# Compactness of finite sets

In rudin's analysis books, he defines compactness as: A subset $$K$$ of a metric space $$X$$ is $${\bf compact}$$ if every open cover of $$K$$ contains a finite subcover. More explicitly is that if $$\{ G_{\alpha} \}$$ is an open cover of $$K$$ then one can select finitely many indices so that $$K$$ is contained in $$G_{\alpha_1} \cup ... \cup G_{\alpha_n }$$

Rudin claims that a finite set is compact as an obvious fact. Im trying to verify this fact myself:

## verification:

Let $$F$$ be a finite set and write it as $$\{ a_1,...,a_n \}$$ Take any open cover $$\{ G_{\alpha} \}$$ of $$F$$. We can consider the open balls centered at $$a_i$$ and let $$B_i$$ be such ball. Then, $$B_1 \cup ... \cup B_n$$ contains $$F$$. Now, this seems incomplete as we must show that this finite union of open balls is in $$\cup_{\alpha } G_{\alpha}$$. How do we check this?

• Your reasoning is flawed; there is no reason to consider these open balls. Instead, you need to take your cover $\{G_\alpha\}$ and show that you only need finitely many of them to cover the set. In this case, if $F$ is finite and $F \subset \cup G_\alpha$, then each member of $F$ is in at least one particular $G_\alpha$. Do you see how you only need finitely many of $\{G_\alpha\}$ then? – User8128 May 25 at 6:19
• No; you can’t use open balls. You need to find a finite set of elements of the given cover that already covers $F$. You know that $F\subseteq \cup G_{\alpha}$. That means, for example, that $a_1\in\cup G_{\alpha}$. That means that there exists an $\alpha_1$ such that $a_1\in G_{\alpha_1}$... – Arturo Magidin May 25 at 6:20

## 2 Answers

There's no guarantee that any of the $$B_i$$ are in the set $$\{G_{\alpha}\}$$. For instance, We could have $$\{G_{\alpha}\} = \{F\}$$.

The point of compactness is that you really find a subcover of any given cover. In this case, we can argue as follows: suppose we are given a cover $$\{G_\alpha\}$$ of $$F = \{ a_1, \ldots, a_n \}$$. For all $$i$$, pick some $$G_{\alpha_i}$$ which contains $$a_i$$ (we know such a set exists because $$\{G_\alpha\}$$ covers $$F$$). Then $$\{G_{\alpha_1},\ldots,G_{\alpha_n}\}$$ is a finite subcover.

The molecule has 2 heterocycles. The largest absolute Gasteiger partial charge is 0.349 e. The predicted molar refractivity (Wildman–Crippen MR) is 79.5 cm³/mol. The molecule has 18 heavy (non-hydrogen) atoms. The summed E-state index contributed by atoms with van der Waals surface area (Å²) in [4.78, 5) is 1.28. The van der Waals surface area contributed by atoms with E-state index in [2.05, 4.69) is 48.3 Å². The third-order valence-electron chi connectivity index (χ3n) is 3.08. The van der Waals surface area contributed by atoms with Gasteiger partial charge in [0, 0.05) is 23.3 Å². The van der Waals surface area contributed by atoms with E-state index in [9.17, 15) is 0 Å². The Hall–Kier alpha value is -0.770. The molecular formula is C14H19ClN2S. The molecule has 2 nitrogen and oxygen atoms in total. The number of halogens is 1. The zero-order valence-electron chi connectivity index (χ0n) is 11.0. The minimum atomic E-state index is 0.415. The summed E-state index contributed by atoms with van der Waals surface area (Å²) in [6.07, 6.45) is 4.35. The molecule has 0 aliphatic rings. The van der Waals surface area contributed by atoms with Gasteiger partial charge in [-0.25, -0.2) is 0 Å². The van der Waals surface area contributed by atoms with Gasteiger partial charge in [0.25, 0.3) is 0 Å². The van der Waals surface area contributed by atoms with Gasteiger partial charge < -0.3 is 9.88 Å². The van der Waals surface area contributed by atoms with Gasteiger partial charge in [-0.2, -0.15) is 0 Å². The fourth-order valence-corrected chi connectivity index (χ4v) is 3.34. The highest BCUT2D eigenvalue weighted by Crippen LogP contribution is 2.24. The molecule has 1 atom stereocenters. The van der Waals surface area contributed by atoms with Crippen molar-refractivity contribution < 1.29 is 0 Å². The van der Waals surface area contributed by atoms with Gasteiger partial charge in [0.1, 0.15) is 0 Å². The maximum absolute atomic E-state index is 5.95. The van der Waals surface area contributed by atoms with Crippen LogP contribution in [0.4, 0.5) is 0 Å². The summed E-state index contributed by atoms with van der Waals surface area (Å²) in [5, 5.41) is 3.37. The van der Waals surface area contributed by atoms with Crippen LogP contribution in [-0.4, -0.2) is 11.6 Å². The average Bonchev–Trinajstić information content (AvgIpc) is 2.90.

Notice how compactness really is a consequence of the finiteness of $$F$$, i.e. a property of $$F$$, and we aren't using any properties of the cover, since we don't know what it looks like a priori.

There is an open set that covers $$a_1$$

There is an open set that covers $$a_2$$

There is an open set that covers $$a_3$$

There is an open set that covers $$a_4$$

There is an open set that covers $$a_5$$

There is an open set that covers $$a_6$$

There is an open set that covers $$a_7$$

There is an open set that covers $$a_8$$

There is an open set that covers $$a_9$$

There is an open set that covers $$a_{10}$$

There is an open set that covers $$a_{11}$$

There is an open set that covers $$a_{12}$$

There is an open set that covers $$a_{13}$$

There is an open set that covers $$a_{14}$$

There is an open set that covers $$a_{15}$$

There is an open set that covers $$a_{16}$$

There is an open set that covers $$a_{17}$$

There is an open set that covers $$a_{18}$$

There is an open set that covers $$a_{19}$$

There is an open set that covers $$a_{20}$$

There is an open set that covers $$a_{21}$$ ... ... ...

There is an open set that covers $$a_{n}$$

It's a long but finite list, so it's a finite subcover.

• This should get a funniest answer price :D – Maximilian Janisch May 25 at 6:58
• Hmm... I am not sure to understand how you cover $a_{22}$... – J.-E. Pin May 25 at 7:35